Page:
Robert Arnott R.H.Arnott at sheffield.ac.uk
Thu Oct 17 07:04:29 EST 1996

>If you prime the nervous sytem with a harmonic stimulus of
>say 4 hertz via sound, viberation, and flashing light,
>would this reduce the need for anaesthetic chemicals because
>it entrained the brain into a LOW conscious state?

Dear Ron,

I'm afraid I don't know.

A researcher who worked in our lab a couple of years ago was also
interested in measurement of human auditory evoked responses as a possible
means for assessing anaesthetic depth in clinical practice.   In his
initial experiments he blindfolded conscious subjects and administered
clicks at 1 Hz binaurally.   When I acted as one of his subjects, I found
the experience very soporific but I don't know whether this was related to
the stimulus or whether it was induced by sitting blindfolded in a nice
warm room.   I actually suspect a bit of both but I don't know whether this
was reported by any of his other subjects.

Unfortunately I am not sure that a phenomenon such as this would enable
much reduction in administration dose of anaesthetics.   When we conduct
our experiments in anaesthetised animals, delivery of a noxious stimulus
(such as pinching the foot or increasing the amplitude and duration of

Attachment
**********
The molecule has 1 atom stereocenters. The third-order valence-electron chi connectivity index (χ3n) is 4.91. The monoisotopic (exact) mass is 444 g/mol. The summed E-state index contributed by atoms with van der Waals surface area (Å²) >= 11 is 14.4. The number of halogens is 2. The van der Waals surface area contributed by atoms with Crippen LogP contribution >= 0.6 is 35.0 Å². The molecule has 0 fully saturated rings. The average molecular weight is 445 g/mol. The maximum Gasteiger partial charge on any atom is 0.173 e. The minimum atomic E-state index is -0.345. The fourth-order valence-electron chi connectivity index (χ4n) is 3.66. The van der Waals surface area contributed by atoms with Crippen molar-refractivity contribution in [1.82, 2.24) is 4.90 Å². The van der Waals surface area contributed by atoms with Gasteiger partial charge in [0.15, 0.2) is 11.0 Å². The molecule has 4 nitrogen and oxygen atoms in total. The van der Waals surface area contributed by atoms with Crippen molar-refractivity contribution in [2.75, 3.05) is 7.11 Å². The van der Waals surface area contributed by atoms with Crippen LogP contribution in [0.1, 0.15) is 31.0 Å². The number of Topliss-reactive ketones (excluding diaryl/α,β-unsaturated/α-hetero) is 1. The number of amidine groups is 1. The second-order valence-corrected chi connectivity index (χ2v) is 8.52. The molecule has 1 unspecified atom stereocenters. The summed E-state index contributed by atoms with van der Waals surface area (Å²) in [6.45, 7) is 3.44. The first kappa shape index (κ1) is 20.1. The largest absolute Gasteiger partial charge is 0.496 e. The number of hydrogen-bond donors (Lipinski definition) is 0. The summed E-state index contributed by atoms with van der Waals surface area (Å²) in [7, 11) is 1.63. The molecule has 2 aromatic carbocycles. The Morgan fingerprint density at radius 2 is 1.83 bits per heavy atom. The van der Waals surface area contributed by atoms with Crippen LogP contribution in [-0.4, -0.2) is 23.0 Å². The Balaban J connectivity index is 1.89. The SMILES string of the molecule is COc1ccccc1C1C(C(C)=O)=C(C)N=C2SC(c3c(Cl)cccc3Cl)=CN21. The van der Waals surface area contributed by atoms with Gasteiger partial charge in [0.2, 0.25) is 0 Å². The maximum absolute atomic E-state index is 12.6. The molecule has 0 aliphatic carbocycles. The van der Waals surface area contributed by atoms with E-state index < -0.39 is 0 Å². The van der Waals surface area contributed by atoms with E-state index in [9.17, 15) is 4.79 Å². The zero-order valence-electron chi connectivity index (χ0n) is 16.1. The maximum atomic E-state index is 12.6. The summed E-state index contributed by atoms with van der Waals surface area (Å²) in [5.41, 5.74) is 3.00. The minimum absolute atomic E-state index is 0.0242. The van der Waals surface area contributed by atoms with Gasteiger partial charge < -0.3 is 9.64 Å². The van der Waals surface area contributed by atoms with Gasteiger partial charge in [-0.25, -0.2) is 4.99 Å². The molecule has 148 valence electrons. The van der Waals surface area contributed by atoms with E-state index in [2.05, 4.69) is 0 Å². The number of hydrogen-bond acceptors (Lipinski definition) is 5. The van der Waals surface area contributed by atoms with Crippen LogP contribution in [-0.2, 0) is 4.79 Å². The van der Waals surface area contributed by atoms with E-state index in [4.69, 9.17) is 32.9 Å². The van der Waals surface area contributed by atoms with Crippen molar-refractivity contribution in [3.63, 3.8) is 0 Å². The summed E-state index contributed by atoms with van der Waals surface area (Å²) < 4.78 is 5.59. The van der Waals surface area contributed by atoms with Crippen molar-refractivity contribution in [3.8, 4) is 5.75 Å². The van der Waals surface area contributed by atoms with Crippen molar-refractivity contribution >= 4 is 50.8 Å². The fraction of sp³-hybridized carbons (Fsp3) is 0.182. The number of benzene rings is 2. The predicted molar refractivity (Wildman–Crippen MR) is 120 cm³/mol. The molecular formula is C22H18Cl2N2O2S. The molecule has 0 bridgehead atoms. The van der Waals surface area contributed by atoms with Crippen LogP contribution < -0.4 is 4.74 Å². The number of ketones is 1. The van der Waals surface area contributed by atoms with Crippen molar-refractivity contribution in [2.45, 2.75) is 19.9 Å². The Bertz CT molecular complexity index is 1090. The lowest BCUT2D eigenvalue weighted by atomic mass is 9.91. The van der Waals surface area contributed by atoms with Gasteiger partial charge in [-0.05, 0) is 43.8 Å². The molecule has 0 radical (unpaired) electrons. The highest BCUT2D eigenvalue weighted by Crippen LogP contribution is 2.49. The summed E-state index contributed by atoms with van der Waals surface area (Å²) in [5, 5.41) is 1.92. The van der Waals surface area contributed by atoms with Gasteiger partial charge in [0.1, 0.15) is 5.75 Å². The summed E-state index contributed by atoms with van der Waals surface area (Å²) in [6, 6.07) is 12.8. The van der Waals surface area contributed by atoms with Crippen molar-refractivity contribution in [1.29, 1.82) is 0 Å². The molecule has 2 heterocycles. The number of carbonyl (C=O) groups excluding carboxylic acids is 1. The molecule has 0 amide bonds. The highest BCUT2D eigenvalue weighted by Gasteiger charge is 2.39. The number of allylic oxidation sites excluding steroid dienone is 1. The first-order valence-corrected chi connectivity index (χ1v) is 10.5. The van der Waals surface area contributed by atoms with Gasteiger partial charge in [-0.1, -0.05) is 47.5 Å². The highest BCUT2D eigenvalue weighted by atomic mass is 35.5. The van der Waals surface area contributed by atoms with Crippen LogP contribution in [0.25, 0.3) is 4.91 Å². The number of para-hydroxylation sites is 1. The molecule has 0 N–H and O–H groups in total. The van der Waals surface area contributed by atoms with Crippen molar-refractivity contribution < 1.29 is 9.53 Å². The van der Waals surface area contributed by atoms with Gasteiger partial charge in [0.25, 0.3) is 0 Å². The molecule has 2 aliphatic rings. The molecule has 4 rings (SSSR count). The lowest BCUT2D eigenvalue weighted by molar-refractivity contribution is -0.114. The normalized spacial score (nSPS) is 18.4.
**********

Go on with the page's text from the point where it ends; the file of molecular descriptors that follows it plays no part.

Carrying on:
electrical stimuli) causes quite marked changes in both the
electrocorticogram (ECoG) and the stimulus-evoked response.   We see a
reduction in latency and increase in amplitude of cortical mass evoked
responses and a change in ECoG from high voltage low frequency (HVLF)
activity to low voltage high frequency (LVHF) activity, both of these
changes being associated with increased arousal (Angel, 1991).   I wonder
whether the arousing effect of painful stimulation would completely
overwhelm the possible soporific effect of low frequency auditory or visual
stimulation.   Certainly it would be interesting to examine experimentally
whether delivery of low frequency stimulation has a soporific effect.

Sorry I can't be more helpful.



Angel, A. (1991):  Adventures in Anaesthesia.   Experimental Physiology.
Vol. 76 pp. 1-38


Robert Arnott,
Centre for Research in Anaesthetic Mechanisms,
Department of Biomedical Science,
The University of Sheffield,
S10 2TN

email   r.h.arnott at sheffield.ac.uk

Telephone +44114 276 8555 ext. 4660
Fax +44114 276 5413
URL http://www.shef.ac.uk/uni/academic/A-C/amrc/


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